A “hero” Battle of Britain veteran has died hours after celebrating his 100th birthday.
His death takes the number of surviving members of The Few, airmen of the Royal Air Force who fought in the battle in 1940, to five.
Archie McInnes, who flew Hurricanes in the skies over southern England, completed his pilot training aged 21 and was commissioned the day after.
McInnes, who lost his left arm in 1941, died hours after celebrating his 100th birthday on Wednesday, his biographer said.
Jonny Cracknell, also a good friend of McInnes, wrote on Twitter: “It is with a heavy heart and incredible sadness to advise the tragic news that Battle of Britain hero Archie McInnes sadly passed away last night, just hours after celebrating his 100th birthday amongst friends and family.
“An inspiration and hero of a man – rest in peace dear Archie.”
He had earlier written to wish Flight Lieutenant McInnes a happy birthday, noting that he was the “last of the six remaining Battle of Britain ‘Few’ to become a centenarian”.
Those who fought in the three-and-a-half-month Battle of Britain came to be known as The Few after a speech by prime minister Winston Churchill.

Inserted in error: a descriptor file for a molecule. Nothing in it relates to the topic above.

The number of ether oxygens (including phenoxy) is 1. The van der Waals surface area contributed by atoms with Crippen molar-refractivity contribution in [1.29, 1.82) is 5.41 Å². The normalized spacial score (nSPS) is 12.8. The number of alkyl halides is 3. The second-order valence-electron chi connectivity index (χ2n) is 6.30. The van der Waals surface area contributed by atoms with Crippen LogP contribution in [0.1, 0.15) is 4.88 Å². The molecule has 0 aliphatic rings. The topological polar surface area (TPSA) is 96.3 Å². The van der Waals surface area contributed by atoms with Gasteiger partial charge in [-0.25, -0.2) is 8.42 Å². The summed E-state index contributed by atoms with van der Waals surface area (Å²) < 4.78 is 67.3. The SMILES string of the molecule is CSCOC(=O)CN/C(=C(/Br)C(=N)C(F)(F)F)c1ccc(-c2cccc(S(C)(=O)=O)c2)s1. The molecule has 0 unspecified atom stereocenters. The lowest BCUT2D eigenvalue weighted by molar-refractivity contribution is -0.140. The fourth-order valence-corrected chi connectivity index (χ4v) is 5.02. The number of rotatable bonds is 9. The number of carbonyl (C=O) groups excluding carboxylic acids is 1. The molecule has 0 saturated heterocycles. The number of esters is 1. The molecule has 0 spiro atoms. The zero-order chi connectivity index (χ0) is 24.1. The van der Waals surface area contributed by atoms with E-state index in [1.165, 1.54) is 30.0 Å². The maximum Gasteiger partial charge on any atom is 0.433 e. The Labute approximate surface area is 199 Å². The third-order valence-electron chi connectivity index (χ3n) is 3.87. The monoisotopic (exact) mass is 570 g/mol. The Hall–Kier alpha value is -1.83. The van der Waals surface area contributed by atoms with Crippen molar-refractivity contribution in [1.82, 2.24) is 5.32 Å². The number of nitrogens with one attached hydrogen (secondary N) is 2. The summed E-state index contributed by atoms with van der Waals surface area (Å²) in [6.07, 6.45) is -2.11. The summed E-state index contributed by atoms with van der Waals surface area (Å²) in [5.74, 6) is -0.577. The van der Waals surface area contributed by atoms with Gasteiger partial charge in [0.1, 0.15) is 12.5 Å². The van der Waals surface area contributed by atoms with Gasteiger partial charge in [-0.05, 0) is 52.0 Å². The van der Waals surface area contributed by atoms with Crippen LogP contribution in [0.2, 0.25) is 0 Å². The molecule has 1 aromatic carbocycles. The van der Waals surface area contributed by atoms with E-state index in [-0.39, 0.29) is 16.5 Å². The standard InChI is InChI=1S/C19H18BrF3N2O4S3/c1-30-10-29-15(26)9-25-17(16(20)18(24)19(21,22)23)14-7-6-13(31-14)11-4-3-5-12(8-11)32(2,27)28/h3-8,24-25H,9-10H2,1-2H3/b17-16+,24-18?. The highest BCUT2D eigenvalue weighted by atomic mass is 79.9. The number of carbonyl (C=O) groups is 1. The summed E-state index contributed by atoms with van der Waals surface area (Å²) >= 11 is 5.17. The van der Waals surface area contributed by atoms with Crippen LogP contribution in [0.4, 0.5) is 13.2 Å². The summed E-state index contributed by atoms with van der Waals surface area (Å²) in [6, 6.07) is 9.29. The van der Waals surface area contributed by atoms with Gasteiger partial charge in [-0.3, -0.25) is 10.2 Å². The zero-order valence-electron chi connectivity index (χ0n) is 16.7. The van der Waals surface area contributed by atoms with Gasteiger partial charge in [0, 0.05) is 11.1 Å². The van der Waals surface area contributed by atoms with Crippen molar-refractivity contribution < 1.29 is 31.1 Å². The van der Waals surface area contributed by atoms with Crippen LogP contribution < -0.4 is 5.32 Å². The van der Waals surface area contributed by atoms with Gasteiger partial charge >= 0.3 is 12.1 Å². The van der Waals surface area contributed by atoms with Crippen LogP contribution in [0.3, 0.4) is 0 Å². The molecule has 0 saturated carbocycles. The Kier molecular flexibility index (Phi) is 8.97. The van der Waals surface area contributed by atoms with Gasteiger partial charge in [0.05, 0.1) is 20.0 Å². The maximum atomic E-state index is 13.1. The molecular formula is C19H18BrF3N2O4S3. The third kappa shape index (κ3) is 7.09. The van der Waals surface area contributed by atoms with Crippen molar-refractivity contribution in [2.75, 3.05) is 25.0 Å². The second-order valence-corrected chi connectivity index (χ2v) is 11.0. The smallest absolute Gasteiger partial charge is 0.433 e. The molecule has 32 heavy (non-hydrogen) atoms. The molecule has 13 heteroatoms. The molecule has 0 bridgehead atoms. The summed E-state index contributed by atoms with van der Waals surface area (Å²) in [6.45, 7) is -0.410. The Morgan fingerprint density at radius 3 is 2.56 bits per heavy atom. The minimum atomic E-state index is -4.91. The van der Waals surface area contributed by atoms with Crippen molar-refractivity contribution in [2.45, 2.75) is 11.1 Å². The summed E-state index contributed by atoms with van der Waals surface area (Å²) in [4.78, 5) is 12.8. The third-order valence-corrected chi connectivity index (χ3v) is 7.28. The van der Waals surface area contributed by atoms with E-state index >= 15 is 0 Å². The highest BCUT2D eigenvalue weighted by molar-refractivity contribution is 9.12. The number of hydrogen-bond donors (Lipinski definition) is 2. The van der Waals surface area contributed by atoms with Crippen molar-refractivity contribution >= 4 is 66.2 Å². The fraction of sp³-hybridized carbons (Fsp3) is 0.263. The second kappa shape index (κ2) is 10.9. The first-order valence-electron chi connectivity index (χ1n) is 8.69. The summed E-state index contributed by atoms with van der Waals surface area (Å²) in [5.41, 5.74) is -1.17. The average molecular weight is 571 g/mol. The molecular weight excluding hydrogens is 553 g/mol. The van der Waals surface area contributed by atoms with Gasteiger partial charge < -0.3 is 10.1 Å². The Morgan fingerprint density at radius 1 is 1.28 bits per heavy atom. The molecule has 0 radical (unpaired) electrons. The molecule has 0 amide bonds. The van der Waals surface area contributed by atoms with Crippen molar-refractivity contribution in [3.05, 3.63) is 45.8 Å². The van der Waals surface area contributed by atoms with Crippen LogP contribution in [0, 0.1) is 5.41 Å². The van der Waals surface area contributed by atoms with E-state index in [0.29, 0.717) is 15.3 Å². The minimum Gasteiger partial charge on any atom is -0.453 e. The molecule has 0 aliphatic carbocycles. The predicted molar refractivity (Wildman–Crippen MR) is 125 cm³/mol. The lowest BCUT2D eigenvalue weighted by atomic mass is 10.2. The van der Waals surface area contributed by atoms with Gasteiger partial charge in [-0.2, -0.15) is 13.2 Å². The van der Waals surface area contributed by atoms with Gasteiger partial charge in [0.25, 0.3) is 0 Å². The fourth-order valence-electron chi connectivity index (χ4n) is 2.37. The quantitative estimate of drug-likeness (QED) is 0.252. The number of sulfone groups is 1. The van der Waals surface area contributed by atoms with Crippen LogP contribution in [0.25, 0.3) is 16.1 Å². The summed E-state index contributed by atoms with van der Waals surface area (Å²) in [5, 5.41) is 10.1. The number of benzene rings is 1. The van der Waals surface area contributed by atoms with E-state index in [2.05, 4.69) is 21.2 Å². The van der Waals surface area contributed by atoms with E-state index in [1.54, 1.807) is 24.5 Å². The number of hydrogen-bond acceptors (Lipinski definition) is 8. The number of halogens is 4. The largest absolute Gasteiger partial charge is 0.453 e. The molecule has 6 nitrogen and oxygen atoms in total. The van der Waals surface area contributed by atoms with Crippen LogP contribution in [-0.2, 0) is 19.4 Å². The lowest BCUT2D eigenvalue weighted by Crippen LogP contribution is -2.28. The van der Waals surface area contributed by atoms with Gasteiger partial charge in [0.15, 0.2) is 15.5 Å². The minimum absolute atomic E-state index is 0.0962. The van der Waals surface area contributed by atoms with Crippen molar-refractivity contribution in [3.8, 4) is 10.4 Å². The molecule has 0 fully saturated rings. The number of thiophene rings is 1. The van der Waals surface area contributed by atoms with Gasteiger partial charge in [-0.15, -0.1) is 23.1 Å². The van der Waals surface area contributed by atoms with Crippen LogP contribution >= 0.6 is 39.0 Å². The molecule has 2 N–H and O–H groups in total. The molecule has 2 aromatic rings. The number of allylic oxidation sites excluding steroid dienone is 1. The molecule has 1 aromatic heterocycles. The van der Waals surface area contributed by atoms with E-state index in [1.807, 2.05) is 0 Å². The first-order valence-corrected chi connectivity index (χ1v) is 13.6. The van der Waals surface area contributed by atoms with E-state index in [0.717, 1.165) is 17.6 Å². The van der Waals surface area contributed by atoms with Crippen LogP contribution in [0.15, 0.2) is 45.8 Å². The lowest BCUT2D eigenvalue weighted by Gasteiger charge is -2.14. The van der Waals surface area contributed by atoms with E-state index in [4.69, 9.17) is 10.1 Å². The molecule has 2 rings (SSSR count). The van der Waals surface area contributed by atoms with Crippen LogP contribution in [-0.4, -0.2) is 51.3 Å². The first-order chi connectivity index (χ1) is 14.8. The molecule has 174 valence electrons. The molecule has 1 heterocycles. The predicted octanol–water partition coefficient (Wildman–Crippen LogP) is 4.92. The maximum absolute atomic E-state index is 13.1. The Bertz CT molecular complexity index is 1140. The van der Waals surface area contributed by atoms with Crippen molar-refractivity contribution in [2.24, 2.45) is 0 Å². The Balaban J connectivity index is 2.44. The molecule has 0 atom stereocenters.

He said of their sacrifices in battle: “Never in the field of human conflict was so much owed by so many to so few.”
The British victory marked a turning point in the Second World War, but by the end of the battle 544 RAF pilots and aircrew had died.
Flight Lieutenant McInnes was born on July 31 1919 and joined the RAF volunteer reserve in 1938, the year before the war broke out.
He completed his pilot training in August 1940 and flew Hurricanes, the most famous fighter aircraft used in the battle, with 601 Squadron in Exeter.
He later moved to 238 Squadron at Chilbolton, Hampshire, on October 8 1940.
After the Battle of Britain ended on October 31 1940 he was on board the HMS Victorious as part of the team hunting for German battleship the Bismarck.
From April 1941, Flt Lt McInnes was part of the North African campaign where he flew various missions including providing cover for bombers.
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He was shot down by a Messerschmitt fighter plane on October 30 1941 and lost his left arm.
He was released from the RAF in 1946 as a flight lieutenant and eventually retired to village life just outside Cambridge.
Mr Cracknell, who was Flt Lt McInnes’s biographer, wrote on his website that it was a “huge privilege helping gain Archie some long-overdue recognition as a hero”.
Mc Innes marked his 99th birthday last year by taking to the skies in a refurbished Spitfire.
The RAF Battle of Britain memorial Flight also posted a tribute to McInnes.
They wrote: “Archie McInnes, a one-armed Hurricane pilot, back in his beloved steed after a mere 74 years.
Archie flew Hurricanes with 601 and 238 Sqns. He lost his arm after being shot down in North Africa but returned to fly the Hurricane.
“A charming, modest and fascinating man.”
The last member of the Few to die was Wing Commander Tim Elkington, aged 98, who died after a fall in February last year.